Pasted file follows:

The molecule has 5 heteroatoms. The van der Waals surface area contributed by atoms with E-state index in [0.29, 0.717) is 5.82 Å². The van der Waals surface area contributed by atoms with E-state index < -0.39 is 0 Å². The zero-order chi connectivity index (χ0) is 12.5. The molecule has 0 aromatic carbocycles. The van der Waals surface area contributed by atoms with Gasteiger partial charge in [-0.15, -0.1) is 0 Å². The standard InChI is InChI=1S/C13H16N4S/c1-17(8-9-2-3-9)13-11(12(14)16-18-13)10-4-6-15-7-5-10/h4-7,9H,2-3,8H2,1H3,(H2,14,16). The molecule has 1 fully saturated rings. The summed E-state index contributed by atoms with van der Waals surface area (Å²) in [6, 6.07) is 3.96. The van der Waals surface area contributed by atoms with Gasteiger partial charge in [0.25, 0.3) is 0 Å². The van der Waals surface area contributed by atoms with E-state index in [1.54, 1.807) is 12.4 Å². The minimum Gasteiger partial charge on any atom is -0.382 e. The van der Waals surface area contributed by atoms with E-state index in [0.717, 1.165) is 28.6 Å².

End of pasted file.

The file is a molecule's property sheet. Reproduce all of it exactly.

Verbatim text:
The molecule has 5 heteroatoms. The van der Waals surface area contributed by atoms with E-state index in [0.29, 0.717) is 5.82 Å². The van der Waals surface area contributed by atoms with E-state index < -0.39 is 0 Å². The zero-order chi connectivity index (χ0) is 12.5. The molecule has 0 aromatic carbocycles. The van der Waals surface area contributed by atoms with Gasteiger partial charge in [-0.15, -0.1) is 0 Å². The standard InChI is InChI=1S/C13H16N4S/c1-17(8-9-2-3-9)13-11(12(14)16-18-13)10-4-6-15-7-5-10/h4-7,9H,2-3,8H2,1H3,(H2,14,16). The molecule has 1 fully saturated rings. The summed E-state index contributed by atoms with van der Waals surface area (Å²) in [6, 6.07) is 3.96. The van der Waals surface area contributed by atoms with Gasteiger partial charge in [0.25, 0.3) is 0 Å². The van der Waals surface area contributed by atoms with E-state index in [1.54, 1.807) is 12.4 Å². The minimum Gasteiger partial charge on any atom is -0.382 e. The van der Waals surface area contributed by atoms with E-state index in [0.717, 1.165) is 28.6 Å².